U.S. and U.N. officials did their best to put a positive spin on the day, saying the high turnout was a triumph for democracy.

U.S. Ambassador Zalmay Khalilzad acknowledged the controversy but said:

"The Afghan Nation has spoken — it has voted for democracy and freedom." He added a warning to the opposition: "For Afghanistan to win, the losers in the election should not undermine the achievement of the Afghan people."

Ray Kennedy, vice chairman of the joint U.N.-Afghan electoral panel overseeing the vote, added: "There have been some technical problems but overall it has been safe and orderly."

Even if the vote is ultimately validated, Karzai's ability to unite the nation, fight rampant warlordism and crush the Taliban insurgency might be fatally compromised if his opponents refuse to recognize the vote as legitimate.

Karzai — who is widely favored to win — said it was for an independent electoral panel to decide on the opposition complaints, but added that, in his view, "the election was free and fair ... it is very legitimate."

"Who is more important, these 15 candidates, or the millions of people who turned out today to vote?" Karzai said. "Both myself and all these 15 candidates should respect our people — because in the dust and snow and rain, they waited for hours and hours to vote."

On Sunday, ethnic-Hazara candidate Mohammed Mohaqeq held a press conference saying an electoral commission that includes representatives of the opposition campaigns should be formed to look into the vote. But he pulled back from some of the harsh language of the other candidates, and indicated he might accept a compromise.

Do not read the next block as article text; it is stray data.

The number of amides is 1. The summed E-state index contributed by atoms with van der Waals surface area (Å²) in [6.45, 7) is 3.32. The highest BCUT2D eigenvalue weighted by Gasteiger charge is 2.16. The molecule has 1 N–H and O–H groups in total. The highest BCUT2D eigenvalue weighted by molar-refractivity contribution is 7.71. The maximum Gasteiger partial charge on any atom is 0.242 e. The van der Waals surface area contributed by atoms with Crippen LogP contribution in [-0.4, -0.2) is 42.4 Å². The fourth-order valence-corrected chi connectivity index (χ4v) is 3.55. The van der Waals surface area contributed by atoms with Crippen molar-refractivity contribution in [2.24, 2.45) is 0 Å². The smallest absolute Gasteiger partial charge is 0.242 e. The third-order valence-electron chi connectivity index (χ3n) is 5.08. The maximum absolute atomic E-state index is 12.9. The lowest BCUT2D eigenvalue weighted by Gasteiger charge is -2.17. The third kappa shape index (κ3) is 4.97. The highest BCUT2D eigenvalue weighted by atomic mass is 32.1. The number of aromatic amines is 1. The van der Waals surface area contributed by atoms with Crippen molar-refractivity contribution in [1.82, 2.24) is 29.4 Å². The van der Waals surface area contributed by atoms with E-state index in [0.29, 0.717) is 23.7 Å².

"We want the United Nations to set up an independent commission including representatives of the candidates to investigate this ink and to come to a decision," Mohaqeq said. "If the result of the investigation is satisfactory then the commission should rule that the elections were legitimate. If not, then the vote was not legitimate."

The boycott was a blow to the international community, which spent almost $200 million staging the vote. At least 12 election workers, and dozens of Afghan security forces, died in the past few months as the nation geared up for the election.

The chaos also threatened to become part of the debate in the U.S. presidential campaign. President Bush has held Afghanistan up as an example of flourishing democracy and a precursor to elections his administration insists will occur in January in Iraq, despite continuing violence there.

In St. Louis on Saturday, the president exulted in the Afghan vote as a "marvelous thing" and said his administration should receive at least partial credit.

It was a starkly different scene in Kabul, where the opposition candidates met at the house of Uzbek candidate Abdul Satar Sirat and signed a petition saying they would not recognize the vote results.

Sirat, an ex-aide to Afghanistan's last king and a minor candidate expected to poll in the low single-digits, said all 15 challengers to Karzai agreed to the boycott.

Islamic poet Abdul Latif Padran, another minor candidate, said: "Today was a very black day. Today was the occupation of Afghanistan by America through elections."